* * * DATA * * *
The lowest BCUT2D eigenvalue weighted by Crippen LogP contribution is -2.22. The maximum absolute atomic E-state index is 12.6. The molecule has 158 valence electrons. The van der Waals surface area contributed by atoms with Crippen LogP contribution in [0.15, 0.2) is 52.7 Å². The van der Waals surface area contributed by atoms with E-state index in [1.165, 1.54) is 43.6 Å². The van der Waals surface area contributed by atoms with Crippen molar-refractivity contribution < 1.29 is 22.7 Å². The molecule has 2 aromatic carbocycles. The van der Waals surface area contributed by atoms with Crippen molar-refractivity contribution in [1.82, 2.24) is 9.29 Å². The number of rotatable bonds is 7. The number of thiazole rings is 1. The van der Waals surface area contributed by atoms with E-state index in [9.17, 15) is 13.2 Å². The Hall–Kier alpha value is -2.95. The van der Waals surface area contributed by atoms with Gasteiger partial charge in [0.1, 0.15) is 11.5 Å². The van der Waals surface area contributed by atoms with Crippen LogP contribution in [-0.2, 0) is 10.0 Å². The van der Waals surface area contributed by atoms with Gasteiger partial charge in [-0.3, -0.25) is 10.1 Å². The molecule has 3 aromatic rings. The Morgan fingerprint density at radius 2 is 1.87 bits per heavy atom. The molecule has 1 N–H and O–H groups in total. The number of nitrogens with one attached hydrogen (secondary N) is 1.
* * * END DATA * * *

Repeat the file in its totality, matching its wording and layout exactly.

The lowest BCUT2D eigenvalue weighted by Crippen LogP contribution is -2.22. The maximum absolute atomic E-state index is 12.6. The molecule has 158 valence electrons. The van der Waals surface area contributed by atoms with Crippen LogP contribution in [0.15, 0.2) is 52.7 Å². The van der Waals surface area contributed by atoms with E-state index in [1.165, 1.54) is 43.6 Å². The van der Waals surface area contributed by atoms with Crippen molar-refractivity contribution < 1.29 is 22.7 Å². The molecule has 2 aromatic carbocycles. The van der Waals surface area contributed by atoms with Crippen molar-refractivity contribution in [1.82, 2.24) is 9.29 Å². The number of rotatable bonds is 7. The number of thiazole rings is 1. The van der Waals surface area contributed by atoms with E-state index in [9.17, 15) is 13.2 Å². The Hall–Kier alpha value is -2.95. The van der Waals surface area contributed by atoms with Gasteiger partial charge in [0.1, 0.15) is 11.5 Å². The van der Waals surface area contributed by atoms with Crippen LogP contribution in [-0.2, 0) is 10.0 Å². The van der Waals surface area contributed by atoms with Gasteiger partial charge in [-0.3, -0.25) is 10.1 Å². The molecule has 3 aromatic rings. The Morgan fingerprint density at radius 2 is 1.87 bits per heavy atom. The molecule has 1 N–H and O–H groups in total. The number of nitrogens with one attached hydrogen (secondary N) is 1.